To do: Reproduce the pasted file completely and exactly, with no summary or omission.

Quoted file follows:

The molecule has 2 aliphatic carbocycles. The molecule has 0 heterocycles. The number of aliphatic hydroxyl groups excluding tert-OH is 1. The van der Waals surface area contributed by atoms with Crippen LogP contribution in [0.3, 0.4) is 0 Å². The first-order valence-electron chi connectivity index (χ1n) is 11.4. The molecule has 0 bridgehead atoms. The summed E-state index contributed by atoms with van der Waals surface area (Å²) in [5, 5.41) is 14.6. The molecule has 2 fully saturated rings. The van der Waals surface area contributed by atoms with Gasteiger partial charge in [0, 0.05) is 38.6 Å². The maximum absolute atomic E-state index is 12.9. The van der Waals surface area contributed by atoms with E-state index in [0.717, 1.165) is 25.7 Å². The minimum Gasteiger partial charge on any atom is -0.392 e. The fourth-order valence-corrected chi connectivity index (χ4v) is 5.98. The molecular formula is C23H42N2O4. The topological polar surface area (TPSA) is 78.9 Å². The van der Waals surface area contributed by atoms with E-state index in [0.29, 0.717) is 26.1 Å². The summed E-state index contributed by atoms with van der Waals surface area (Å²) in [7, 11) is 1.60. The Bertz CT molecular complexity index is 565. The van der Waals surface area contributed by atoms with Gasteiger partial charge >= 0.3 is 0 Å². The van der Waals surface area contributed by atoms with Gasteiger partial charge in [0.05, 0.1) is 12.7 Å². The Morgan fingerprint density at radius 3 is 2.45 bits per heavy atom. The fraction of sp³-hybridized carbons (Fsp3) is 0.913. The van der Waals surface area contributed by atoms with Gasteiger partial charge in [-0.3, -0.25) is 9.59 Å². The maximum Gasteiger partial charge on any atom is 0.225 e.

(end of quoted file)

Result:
The molecule has 2 aliphatic carbocycles. The molecule has 0 heterocycles. The number of aliphatic hydroxyl groups excluding tert-OH is 1. The van der Waals surface area contributed by atoms with Crippen LogP contribution in [0.3, 0.4) is 0 Å². The first-order valence-electron chi connectivity index (χ1n) is 11.4. The molecule has 0 bridgehead atoms. The summed E-state index contributed by atoms with van der Waals surface area (Å²) in [5, 5.41) is 14.6. The molecule has 2 fully saturated rings. The van der Waals surface area contributed by atoms with Gasteiger partial charge in [0, 0.05) is 38.6 Å². The maximum absolute atomic E-state index is 12.9. The van der Waals surface area contributed by atoms with E-state index in [0.717, 1.165) is 25.7 Å². The minimum Gasteiger partial charge on any atom is -0.392 e. The fourth-order valence-corrected chi connectivity index (χ4v) is 5.98. The molecular formula is C23H42N2O4. The topological polar surface area (TPSA) is 78.9 Å². The van der Waals surface area contributed by atoms with E-state index in [0.29, 0.717) is 26.1 Å². The summed E-state index contributed by atoms with van der Waals surface area (Å²) in [7, 11) is 1.60. The Bertz CT molecular complexity index is 565. The van der Waals surface area contributed by atoms with Gasteiger partial charge >= 0.3 is 0 Å². The van der Waals surface area contributed by atoms with Gasteiger partial charge in [0.05, 0.1) is 12.7 Å². The Morgan fingerprint density at radius 3 is 2.45 bits per heavy atom. The fraction of sp³-hybridized carbons (Fsp3) is 0.913. The van der Waals surface area contributed by atoms with Gasteiger partial charge in [-0.3, -0.25) is 9.59 Å². The maximum Gasteiger partial charge on any atom is 0.225 e.